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Four individuals to be inducted into Illinois Outdoor Hall of Fame       Send a link to a friend

Conservation Youth Achievement Scholarship recipients to be honored

[JAN. 3, 2006]  SPRINGFIELD -- Tickets are now available for the annual Illinois Outdoor Hall of Fame banquet and induction ceremony on Feb. 3 at the Crowne Plaza Hotel in Springfield. Four individuals long recognized for distinguished service and commitment to natural resource protection and outdoor recreation in Illinois will be inducted into the Outdoor Hall of Fame -- the late Carl Becker, Jared Garver, John Kidd Jr. and Dr. Glen Sanderson.

Ten high school juniors and seniors selected from throughout the state will be introduced at the banquet and presented with $1,000 scholarships as Illinois Conservation Foundation Conservation Youth Achievement Scholarship recipients.

"We hope the young people being honored at the Outdoor Hall of Fame banquet will take inspiration from the achievements of the new hall of fame members, each of whom has had a special impact on our state," said Sam Flood, acting director of the Department of Natural Resources.

2007 Illinois Outdoor Hall of Fame inductees

  • Carl Becker of Petersburg served as one of Illinois' foremost conservationists and stewards of the state's natural resources during a career that spanned four decades. The Wisconsin native joined the then Illinois Department of Conservation in 1978 and will long be remembered for his service as a biologist and manager charged with protecting the state's endangered species and natural heritage while working for the Illinois Department of Corrections and the Illinois Department of Natural Resources. Becker was instrumental in the establishment of the real estate transfer tax fund to support land and wildlife conservation programs, as well as the state's Wildlife Preservation Fund income tax checkoff. He served as the first director of the Illinois Endangered Species Protection Board and the first chief of the state Division of Natural Heritage, working to expand natural areas protection in Illinois. He served as the Illinois representative with the International Association of Fish and Wildlife Agency's campaign for dedicated federal funding in support of wildlife and endangered species protection programs. After his retirement from the Department of Natural Resources in 2002, Becker joined The Nature Conservancy as director of conservation programs, working on a variety of habitat restoration and enhancement projects throughout Illinois. He died unexpectedly in April 2006 at the age of 56.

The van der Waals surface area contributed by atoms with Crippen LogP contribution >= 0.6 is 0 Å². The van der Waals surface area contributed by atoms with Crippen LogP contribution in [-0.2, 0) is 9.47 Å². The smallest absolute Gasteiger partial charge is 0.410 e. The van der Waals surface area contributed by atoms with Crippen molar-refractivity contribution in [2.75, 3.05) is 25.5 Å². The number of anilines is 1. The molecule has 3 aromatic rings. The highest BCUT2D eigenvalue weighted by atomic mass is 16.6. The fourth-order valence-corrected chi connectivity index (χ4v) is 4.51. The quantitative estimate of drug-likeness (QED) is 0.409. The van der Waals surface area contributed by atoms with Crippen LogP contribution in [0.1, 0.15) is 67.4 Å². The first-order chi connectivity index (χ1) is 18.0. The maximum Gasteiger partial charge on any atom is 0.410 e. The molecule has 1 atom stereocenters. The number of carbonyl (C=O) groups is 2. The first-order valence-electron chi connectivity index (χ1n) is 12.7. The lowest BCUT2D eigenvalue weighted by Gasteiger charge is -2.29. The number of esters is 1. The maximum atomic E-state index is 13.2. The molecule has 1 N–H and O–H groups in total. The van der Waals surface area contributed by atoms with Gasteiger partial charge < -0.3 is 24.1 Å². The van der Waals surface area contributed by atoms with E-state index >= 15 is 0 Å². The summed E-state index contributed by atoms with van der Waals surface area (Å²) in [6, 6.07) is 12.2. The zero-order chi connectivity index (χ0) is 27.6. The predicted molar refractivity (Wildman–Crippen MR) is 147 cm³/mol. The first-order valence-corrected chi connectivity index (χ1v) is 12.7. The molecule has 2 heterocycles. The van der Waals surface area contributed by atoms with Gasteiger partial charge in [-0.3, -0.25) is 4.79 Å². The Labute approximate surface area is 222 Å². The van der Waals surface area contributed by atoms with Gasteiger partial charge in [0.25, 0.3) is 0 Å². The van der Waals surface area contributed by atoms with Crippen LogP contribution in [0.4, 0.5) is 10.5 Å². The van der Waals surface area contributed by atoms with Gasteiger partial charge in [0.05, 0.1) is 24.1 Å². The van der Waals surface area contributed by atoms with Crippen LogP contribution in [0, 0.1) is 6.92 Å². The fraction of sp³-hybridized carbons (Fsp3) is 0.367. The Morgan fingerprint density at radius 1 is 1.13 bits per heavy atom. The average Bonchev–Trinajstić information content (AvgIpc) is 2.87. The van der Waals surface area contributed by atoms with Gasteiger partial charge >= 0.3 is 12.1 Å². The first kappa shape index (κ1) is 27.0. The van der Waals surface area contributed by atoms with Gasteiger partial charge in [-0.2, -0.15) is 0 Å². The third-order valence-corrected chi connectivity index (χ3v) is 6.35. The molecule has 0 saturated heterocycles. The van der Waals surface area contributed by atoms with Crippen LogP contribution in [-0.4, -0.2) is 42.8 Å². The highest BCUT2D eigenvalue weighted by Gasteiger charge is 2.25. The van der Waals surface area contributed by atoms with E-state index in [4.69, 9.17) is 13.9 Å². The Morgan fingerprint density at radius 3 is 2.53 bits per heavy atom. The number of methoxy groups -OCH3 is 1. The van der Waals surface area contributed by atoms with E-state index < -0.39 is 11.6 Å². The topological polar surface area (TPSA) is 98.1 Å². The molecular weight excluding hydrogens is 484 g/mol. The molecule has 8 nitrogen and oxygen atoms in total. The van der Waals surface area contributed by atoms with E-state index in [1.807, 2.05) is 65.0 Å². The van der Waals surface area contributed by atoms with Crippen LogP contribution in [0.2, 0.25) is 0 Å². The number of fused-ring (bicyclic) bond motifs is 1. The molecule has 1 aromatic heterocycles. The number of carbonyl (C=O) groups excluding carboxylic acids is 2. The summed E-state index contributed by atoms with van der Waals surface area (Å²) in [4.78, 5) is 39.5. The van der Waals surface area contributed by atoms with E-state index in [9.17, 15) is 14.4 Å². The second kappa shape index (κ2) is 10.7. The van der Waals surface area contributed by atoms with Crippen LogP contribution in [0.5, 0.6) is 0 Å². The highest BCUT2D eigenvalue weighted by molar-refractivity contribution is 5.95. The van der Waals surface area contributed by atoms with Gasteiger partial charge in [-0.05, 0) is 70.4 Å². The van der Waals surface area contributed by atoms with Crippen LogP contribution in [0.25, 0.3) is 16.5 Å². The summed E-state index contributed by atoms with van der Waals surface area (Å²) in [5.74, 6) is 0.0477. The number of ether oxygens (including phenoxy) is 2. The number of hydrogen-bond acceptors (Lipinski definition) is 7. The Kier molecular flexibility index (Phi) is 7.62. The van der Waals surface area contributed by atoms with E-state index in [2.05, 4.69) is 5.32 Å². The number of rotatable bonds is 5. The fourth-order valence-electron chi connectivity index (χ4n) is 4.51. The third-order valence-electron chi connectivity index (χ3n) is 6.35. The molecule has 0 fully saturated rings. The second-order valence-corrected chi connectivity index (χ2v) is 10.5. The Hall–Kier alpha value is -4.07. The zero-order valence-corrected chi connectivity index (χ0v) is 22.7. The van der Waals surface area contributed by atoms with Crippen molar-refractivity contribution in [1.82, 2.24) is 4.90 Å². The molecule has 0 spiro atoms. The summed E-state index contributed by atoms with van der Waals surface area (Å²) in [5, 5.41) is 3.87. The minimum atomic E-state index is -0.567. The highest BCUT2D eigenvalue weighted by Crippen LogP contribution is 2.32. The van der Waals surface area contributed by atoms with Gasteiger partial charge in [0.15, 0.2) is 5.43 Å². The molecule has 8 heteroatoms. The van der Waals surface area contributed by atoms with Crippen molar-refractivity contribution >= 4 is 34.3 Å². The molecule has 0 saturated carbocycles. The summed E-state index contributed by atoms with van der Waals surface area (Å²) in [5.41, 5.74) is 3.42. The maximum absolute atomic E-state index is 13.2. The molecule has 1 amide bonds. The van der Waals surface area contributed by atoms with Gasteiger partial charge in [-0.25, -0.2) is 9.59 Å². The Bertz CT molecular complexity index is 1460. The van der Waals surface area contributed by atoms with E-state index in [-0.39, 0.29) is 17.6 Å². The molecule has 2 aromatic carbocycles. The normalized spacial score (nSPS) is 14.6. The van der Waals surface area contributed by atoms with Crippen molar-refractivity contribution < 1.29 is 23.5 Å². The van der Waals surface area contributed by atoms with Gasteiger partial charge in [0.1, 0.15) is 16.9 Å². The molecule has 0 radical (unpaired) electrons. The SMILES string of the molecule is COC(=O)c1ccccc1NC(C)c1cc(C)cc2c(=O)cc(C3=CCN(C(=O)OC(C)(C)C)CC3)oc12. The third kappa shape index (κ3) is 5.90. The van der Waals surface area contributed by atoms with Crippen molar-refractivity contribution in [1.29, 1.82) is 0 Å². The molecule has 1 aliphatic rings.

• Jared Garver of Cobden is credited with helping advance one of Illinois' most remarkable wildlife success stories. He retired in 2002 after a 34-year career with the Illinois Department of Conservation and Illinois Department of Natural Resources, serving most of that time as the state's wild turkey project leader. Wild turkeys disappeared from Illinois about 1910. In 1958, the state began a restoration effort, releasing wild-trapped birds in five locations in the Shawnee National Forest. When Garver took over management of the state wild turkey project, the turkey flock was estimated at no more than 1,000 birds. He led efforts to find suitable habitat for turkey restoration, working with landowners and with members of the National Wild Turkey Federation. Under his guidance, the Department of Natural Resources has trapped and transplanted nearly 5,000 birds to more than 270 release sites in 99 of the state's 102 counties. Working with the National Wild Turkey Federation, Garver helped secure more than $2 million in land acquisition, habitat improvement, turkey stocking and hunter education in the state. The wild turkey population is now thriving in Illinois, with a population of more than 140,000.